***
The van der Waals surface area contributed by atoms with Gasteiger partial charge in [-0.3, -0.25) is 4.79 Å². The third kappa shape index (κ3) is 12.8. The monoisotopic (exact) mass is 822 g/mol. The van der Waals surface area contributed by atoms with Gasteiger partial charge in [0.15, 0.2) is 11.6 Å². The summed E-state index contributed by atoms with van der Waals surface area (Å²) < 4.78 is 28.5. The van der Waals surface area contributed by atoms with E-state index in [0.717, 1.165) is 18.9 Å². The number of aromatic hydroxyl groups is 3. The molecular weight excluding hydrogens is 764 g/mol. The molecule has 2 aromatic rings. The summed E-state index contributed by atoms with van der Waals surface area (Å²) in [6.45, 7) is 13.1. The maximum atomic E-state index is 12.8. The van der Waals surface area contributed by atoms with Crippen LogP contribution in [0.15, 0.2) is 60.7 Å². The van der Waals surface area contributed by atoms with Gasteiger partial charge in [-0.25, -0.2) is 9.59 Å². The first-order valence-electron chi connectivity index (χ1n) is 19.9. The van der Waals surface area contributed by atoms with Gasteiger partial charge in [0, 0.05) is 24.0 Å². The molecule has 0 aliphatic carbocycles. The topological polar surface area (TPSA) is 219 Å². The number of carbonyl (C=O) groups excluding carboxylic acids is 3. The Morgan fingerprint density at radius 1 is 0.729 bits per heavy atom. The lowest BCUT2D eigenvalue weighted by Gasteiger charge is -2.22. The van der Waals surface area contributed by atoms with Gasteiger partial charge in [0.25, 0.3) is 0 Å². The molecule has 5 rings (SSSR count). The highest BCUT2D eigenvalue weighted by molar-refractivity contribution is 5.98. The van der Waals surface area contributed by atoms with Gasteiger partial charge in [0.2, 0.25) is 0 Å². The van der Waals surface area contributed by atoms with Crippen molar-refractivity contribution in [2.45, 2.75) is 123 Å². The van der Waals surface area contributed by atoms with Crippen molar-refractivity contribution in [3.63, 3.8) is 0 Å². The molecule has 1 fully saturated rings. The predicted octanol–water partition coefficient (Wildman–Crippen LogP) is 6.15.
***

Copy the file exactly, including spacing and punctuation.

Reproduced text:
The van der Waals surface area contributed by atoms with Gasteiger partial charge in [-0.3, -0.25) is 4.79 Å². The third kappa shape index (κ3) is 12.8. The monoisotopic (exact) mass is 822 g/mol. The van der Waals surface area contributed by atoms with Gasteiger partial charge in [0.15, 0.2) is 11.6 Å². The summed E-state index contributed by atoms with van der Waals surface area (Å²) < 4.78 is 28.5. The van der Waals surface area contributed by atoms with E-state index in [0.717, 1.165) is 18.9 Å². The number of aromatic hydroxyl groups is 3. The molecular weight excluding hydrogens is 764 g/mol. The molecule has 2 aromatic rings. The summed E-state index contributed by atoms with van der Waals surface area (Å²) in [6.45, 7) is 13.1. The maximum atomic E-state index is 12.8. The van der Waals surface area contributed by atoms with Crippen LogP contribution in [0.15, 0.2) is 60.7 Å². The van der Waals surface area contributed by atoms with Gasteiger partial charge in [-0.25, -0.2) is 9.59 Å². The first-order valence-electron chi connectivity index (χ1n) is 19.9. The van der Waals surface area contributed by atoms with Gasteiger partial charge in [0, 0.05) is 24.0 Å². The molecule has 0 aliphatic carbocycles. The topological polar surface area (TPSA) is 219 Å². The number of carbonyl (C=O) groups excluding carboxylic acids is 3. The Morgan fingerprint density at radius 1 is 0.729 bits per heavy atom. The lowest BCUT2D eigenvalue weighted by Gasteiger charge is -2.22. The van der Waals surface area contributed by atoms with Gasteiger partial charge in [0.25, 0.3) is 0 Å². The molecule has 5 rings (SSSR count). The highest BCUT2D eigenvalue weighted by molar-refractivity contribution is 5.98. The van der Waals surface area contributed by atoms with Gasteiger partial charge in [0.2, 0.25) is 0 Å². The van der Waals surface area contributed by atoms with Crippen molar-refractivity contribution in [2.45, 2.75) is 123 Å². The van der Waals surface area contributed by atoms with Crippen molar-refractivity contribution in [3.63, 3.8) is 0 Å². The molecule has 1 fully saturated rings. The predicted octanol–water partition coefficient (Wildman–Crippen LogP) is 6.15.